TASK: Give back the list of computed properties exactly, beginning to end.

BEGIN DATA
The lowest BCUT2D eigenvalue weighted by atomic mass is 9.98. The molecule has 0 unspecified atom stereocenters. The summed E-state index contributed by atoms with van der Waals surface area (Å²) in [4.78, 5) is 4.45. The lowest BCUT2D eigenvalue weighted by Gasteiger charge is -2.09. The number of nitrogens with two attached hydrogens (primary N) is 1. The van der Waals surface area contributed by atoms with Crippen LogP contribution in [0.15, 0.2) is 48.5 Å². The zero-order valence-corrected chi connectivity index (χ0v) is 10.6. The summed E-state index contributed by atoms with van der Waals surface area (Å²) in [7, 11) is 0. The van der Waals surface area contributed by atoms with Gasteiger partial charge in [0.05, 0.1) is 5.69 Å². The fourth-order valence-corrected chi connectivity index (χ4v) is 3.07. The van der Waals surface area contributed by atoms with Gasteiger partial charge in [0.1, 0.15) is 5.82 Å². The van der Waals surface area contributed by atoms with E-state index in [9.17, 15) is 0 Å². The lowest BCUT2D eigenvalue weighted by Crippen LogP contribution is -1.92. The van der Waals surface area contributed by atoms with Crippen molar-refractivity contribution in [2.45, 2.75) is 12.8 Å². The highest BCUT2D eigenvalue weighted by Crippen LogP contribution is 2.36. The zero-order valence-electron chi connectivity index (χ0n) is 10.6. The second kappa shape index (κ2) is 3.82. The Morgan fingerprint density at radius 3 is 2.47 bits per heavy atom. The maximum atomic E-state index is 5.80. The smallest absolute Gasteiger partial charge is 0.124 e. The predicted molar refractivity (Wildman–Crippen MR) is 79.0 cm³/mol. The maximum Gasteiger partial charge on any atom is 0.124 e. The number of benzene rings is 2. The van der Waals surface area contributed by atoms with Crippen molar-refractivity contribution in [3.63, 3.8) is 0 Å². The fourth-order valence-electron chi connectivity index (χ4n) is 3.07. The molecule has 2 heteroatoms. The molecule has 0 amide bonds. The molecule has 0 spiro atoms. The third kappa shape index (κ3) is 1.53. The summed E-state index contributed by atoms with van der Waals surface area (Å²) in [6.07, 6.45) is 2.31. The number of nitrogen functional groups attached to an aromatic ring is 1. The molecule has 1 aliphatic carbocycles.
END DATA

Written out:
The lowest BCUT2D eigenvalue weighted by atomic mass is 9.98. The molecule has 0 unspecified atom stereocenters. The summed E-state index contributed by atoms with van der Waals surface area (Å²) in [4.78, 5) is 4.45. The lowest BCUT2D eigenvalue weighted by Gasteiger charge is -2.09. The number of nitrogens with two attached hydrogens (primary N) is 1. The van der Waals surface area contributed by atoms with Crippen LogP contribution in [0.15, 0.2) is 48.5 Å². The zero-order valence-corrected chi connectivity index (χ0v) is 10.6. The summed E-state index contributed by atoms with van der Waals surface area (Å²) in [7, 11) is 0. The van der Waals surface area contributed by atoms with Gasteiger partial charge in [0.05, 0.1) is 5.69 Å². The fourth-order valence-corrected chi connectivity index (χ4v) is 3.07. The van der Waals surface area contributed by atoms with Gasteiger partial charge in [0.1, 0.15) is 5.82 Å². The van der Waals surface area contributed by atoms with E-state index in [9.17, 15) is 0 Å². The lowest BCUT2D eigenvalue weighted by Crippen LogP contribution is -1.92. The van der Waals surface area contributed by atoms with Crippen molar-refractivity contribution in [2.45, 2.75) is 12.8 Å². The highest BCUT2D eigenvalue weighted by Crippen LogP contribution is 2.36. The zero-order valence-electron chi connectivity index (χ0n) is 10.6. The second kappa shape index (κ2) is 3.82. The Morgan fingerprint density at radius 3 is 2.47 bits per heavy atom. The maximum atomic E-state index is 5.80. The smallest absolute Gasteiger partial charge is 0.124 e. The predicted molar refractivity (Wildman–Crippen MR) is 79.0 cm³/mol. The maximum Gasteiger partial charge on any atom is 0.124 e. The number of benzene rings is 2. The van der Waals surface area contributed by atoms with Crippen molar-refractivity contribution in [3.63, 3.8) is 0 Å². The fourth-order valence-electron chi connectivity index (χ4n) is 3.07. The molecule has 2 heteroatoms. The molecule has 0 amide bonds. The molecule has 0 spiro atoms. The third kappa shape index (κ3) is 1.53. The summed E-state index contributed by atoms with van der Waals surface area (Å²) in [6.07, 6.45) is 2.31. The number of nitrogen functional groups attached to an aromatic ring is 1. The molecule has 1 aliphatic carbocycles.